Russia urges Montenegro to hold referendum on Nato

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Image caption,
Thousands of protesters took part in a demonstration against membership in the capital, Podgorica, at the weekend

Russia has urged Montenegro to hold a referendum on joining Nato, arguing that less the half of its population backed joining the military alliance.

Foreign Ministry spokeswoman Maria Zakharova spoke of "deep divisions" in the Balkan country over the issue.

Protesters joined a rally on Saturday after Nato invited Montenegro to join.

The invitation comes 16 years after the Western alliance bombed Montenegro during the Kosovo war, when it was still allied with Serbia.

It is Nato's first expansion into eastern Europe since Albania and Croatia joined in 2009. Nato Secretary General Jens Stoltenberg described the decision as "historic".

Accession talks are expected to take about a year to complete.

'Manifestation of democracy'

But Russia has strongly warned against the move.

Ms Zakharova pointed to a "deep split" in Montenegrin society. "We are talking about an internal political crisis accompanied by popular protests," she said.

"It is the people of Montenegro that should make their voice heard in a nationwide referendum on the issue. It would be a manifestation of democracy that we have heard so much about."

Russia has previously said Montenegro's accession would result in "retaliatory actions", although it did not specify what these could be.

Image source, AP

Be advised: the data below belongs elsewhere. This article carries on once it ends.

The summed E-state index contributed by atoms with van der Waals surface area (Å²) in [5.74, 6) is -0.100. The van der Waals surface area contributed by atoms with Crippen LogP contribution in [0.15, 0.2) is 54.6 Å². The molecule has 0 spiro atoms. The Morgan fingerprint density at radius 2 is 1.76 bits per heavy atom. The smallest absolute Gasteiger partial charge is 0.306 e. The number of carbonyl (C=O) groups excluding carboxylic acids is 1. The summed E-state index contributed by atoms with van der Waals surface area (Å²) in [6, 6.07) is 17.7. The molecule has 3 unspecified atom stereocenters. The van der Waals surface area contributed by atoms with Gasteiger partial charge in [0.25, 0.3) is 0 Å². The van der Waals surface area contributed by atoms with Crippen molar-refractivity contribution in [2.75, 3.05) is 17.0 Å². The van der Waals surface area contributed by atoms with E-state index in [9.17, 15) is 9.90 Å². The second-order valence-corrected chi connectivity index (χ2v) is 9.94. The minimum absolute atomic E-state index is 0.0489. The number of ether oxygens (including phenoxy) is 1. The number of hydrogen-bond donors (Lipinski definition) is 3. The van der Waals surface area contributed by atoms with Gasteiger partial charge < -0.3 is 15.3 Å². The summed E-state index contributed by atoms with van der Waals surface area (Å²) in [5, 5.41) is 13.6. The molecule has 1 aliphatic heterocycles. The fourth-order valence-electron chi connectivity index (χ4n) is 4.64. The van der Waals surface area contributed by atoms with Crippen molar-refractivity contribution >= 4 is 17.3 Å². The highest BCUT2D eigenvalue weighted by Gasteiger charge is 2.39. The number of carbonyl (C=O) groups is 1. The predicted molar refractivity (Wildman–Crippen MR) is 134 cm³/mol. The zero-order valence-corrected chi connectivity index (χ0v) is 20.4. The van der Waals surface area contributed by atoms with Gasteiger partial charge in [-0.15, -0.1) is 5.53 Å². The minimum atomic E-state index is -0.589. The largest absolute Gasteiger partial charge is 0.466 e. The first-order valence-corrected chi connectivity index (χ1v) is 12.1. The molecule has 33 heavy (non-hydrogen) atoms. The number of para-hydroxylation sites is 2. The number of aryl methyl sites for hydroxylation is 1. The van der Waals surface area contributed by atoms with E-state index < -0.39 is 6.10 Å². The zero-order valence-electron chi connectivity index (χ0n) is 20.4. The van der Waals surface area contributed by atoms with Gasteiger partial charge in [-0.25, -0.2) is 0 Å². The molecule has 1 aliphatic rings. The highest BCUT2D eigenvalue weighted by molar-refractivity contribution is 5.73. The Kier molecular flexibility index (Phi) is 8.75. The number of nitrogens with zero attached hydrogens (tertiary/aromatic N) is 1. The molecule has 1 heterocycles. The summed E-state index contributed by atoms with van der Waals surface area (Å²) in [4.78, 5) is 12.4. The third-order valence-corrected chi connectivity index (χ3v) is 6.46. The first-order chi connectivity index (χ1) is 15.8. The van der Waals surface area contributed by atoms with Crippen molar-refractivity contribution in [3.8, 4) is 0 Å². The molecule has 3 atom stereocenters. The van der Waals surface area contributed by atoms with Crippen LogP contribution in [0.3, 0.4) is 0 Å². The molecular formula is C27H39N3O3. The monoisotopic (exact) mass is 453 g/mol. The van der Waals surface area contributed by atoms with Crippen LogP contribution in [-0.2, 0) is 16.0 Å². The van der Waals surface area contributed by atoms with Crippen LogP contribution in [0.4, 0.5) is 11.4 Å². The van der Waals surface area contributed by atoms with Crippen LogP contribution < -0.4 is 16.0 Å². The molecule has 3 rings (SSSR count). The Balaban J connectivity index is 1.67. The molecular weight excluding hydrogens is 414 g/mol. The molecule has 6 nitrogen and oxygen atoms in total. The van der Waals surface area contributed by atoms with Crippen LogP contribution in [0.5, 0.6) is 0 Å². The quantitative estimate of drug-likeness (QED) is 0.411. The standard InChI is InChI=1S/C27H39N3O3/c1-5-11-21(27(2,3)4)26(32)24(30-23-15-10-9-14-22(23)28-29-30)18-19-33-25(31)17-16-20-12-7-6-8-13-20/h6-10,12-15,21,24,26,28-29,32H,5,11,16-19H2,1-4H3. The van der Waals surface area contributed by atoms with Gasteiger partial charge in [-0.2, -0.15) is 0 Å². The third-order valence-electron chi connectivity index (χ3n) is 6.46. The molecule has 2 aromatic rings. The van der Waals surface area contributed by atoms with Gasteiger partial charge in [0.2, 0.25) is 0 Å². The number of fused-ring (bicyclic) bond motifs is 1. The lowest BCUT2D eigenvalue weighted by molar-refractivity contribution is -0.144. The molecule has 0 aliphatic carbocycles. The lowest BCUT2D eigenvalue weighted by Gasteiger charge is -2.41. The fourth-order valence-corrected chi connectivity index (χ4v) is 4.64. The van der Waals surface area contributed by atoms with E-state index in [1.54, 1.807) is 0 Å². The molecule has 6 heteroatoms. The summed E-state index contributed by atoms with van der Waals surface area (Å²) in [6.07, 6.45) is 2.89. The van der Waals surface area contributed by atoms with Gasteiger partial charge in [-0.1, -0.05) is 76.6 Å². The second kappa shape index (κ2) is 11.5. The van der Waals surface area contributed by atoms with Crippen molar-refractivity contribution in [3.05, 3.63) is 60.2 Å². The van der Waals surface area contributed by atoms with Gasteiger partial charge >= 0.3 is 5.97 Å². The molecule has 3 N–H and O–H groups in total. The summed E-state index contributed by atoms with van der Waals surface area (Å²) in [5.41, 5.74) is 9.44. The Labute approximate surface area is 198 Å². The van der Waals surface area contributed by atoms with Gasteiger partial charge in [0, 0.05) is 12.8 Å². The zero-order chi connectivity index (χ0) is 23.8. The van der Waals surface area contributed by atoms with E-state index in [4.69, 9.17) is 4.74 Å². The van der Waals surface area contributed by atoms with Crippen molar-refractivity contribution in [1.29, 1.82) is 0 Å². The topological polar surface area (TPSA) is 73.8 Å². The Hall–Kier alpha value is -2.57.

Image caption,
Nato aircraft bombed Montenegro in 1999 during the Kosovo war

Montenegrins themselves are divided over joining.

Several thousand supporters of pro-Russian opposition parties took part in a demonstration against membership in the capital, Podgorica, on Saturday, with some carrying banners saying "Nato killers!''

Many people remain angry that Nato bombed Serbia and Montenegro in 1999 as part of a strategy to halt the killing and expulsion of ethnic Albanians in Serbia's then southern province of Kosovo.

Montenegro and Serbia were at the time still part of rump Yugoslavia but Montenegrins voted for independence in 2006. Since then, it has seen an influx of Russian money, homebuyers and tourists.

Milo Djukanovic's government, which is in favour of joining, has resisted calls from some opposition parties for a referendum on the issue.

Mr Djukanovic said he did not think Montenegrin membership of Nato need cause any worsening of relations with Russia, "Is Montenegro Russia's first friend in Nato? We know it isn't," he told Radio Liberty.

Nato diplomats point to polls that suggest public opinion is narrowly in favour of joining.

Apart from Montenegro, the other current candidates for Nato membership are Georgia, Bosnia-Herzegovina and Macedonia.

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